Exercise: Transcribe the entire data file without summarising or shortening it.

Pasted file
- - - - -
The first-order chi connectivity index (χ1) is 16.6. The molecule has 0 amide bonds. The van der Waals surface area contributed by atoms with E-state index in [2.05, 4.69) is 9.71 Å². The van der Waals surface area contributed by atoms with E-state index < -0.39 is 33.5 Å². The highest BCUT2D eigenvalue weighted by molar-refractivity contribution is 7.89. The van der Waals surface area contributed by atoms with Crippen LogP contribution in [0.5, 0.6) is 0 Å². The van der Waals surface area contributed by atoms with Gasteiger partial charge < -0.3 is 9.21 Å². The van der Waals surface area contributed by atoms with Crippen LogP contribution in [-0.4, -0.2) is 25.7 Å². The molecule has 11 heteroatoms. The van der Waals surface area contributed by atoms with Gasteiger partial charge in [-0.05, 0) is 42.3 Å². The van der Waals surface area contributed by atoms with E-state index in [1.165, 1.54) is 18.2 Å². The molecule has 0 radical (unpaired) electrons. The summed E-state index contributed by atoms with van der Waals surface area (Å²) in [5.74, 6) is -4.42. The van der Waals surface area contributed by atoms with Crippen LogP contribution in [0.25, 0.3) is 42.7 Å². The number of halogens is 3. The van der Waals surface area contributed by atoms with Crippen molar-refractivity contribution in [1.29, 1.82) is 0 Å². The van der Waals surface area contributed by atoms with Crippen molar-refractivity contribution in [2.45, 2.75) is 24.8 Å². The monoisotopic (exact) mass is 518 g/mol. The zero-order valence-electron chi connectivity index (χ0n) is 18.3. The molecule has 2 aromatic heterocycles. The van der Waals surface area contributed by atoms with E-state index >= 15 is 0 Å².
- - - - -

The first-order chi connectivity index (χ1) is 16.6. The molecule has 0 amide bonds. The van der Waals surface area contributed by atoms with E-state index in [2.05, 4.69) is 9.71 Å². The van der Waals surface area contributed by atoms with E-state index < -0.39 is 33.5 Å². The highest BCUT2D eigenvalue weighted by molar-refractivity contribution is 7.89. The van der Waals surface area contributed by atoms with Crippen LogP contribution in [0.5, 0.6) is 0 Å². The van der Waals surface area contributed by atoms with Gasteiger partial charge < -0.3 is 9.21 Å². The van der Waals surface area contributed by atoms with Crippen LogP contribution in [-0.4, -0.2) is 25.7 Å². The molecule has 11 heteroatoms. The van der Waals surface area contributed by atoms with Gasteiger partial charge in [-0.05, 0) is 42.3 Å². The van der Waals surface area contributed by atoms with E-state index in [1.165, 1.54) is 18.2 Å². The molecule has 0 radical (unpaired) electrons. The summed E-state index contributed by atoms with van der Waals surface area (Å²) in [5.74, 6) is -4.42. The van der Waals surface area contributed by atoms with Crippen LogP contribution in [0.25, 0.3) is 42.7 Å². The number of halogens is 3. The van der Waals surface area contributed by atoms with Crippen molar-refractivity contribution in [1.29, 1.82) is 0 Å². The van der Waals surface area contributed by atoms with Crippen molar-refractivity contribution in [2.45, 2.75) is 24.8 Å². The monoisotopic (exact) mass is 518 g/mol. The zero-order valence-electron chi connectivity index (χ0n) is 18.3. The molecule has 2 aromatic heterocycles. The van der Waals surface area contributed by atoms with E-state index >= 15 is 0 Å².